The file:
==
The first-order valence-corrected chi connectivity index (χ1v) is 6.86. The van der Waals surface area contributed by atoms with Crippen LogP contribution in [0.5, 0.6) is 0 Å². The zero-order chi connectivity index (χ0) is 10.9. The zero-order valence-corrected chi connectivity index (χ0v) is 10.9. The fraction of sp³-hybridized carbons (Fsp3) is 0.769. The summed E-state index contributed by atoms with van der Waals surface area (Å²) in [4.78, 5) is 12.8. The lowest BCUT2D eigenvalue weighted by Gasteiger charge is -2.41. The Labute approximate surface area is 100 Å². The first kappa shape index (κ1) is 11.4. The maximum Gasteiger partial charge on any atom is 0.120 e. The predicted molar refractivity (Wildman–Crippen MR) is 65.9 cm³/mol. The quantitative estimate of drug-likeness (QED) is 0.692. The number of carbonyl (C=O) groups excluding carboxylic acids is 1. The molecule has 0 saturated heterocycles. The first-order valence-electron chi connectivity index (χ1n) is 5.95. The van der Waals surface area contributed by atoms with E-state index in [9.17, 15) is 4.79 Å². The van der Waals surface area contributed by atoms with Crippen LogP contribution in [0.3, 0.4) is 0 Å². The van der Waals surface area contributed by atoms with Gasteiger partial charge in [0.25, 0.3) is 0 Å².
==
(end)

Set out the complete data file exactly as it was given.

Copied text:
The first-order valence-corrected chi connectivity index (χ1v) is 6.86. The van der Waals surface area contributed by atoms with Crippen LogP contribution in [0.5, 0.6) is 0 Å². The zero-order chi connectivity index (χ0) is 10.9. The zero-order valence-corrected chi connectivity index (χ0v) is 10.9. The fraction of sp³-hybridized carbons (Fsp3) is 0.769. The summed E-state index contributed by atoms with van der Waals surface area (Å²) in [4.78, 5) is 12.8. The lowest BCUT2D eigenvalue weighted by Gasteiger charge is -2.41. The Labute approximate surface area is 100 Å². The first kappa shape index (κ1) is 11.4. The maximum Gasteiger partial charge on any atom is 0.120 e. The predicted molar refractivity (Wildman–Crippen MR) is 65.9 cm³/mol. The quantitative estimate of drug-likeness (QED) is 0.692. The number of carbonyl (C=O) groups excluding carboxylic acids is 1. The molecule has 0 saturated heterocycles. The first-order valence-electron chi connectivity index (χ1n) is 5.95. The van der Waals surface area contributed by atoms with E-state index in [9.17, 15) is 4.79 Å². The van der Waals surface area contributed by atoms with Crippen LogP contribution in [0.3, 0.4) is 0 Å². The van der Waals surface area contributed by atoms with Gasteiger partial charge in [0.25, 0.3) is 0 Å².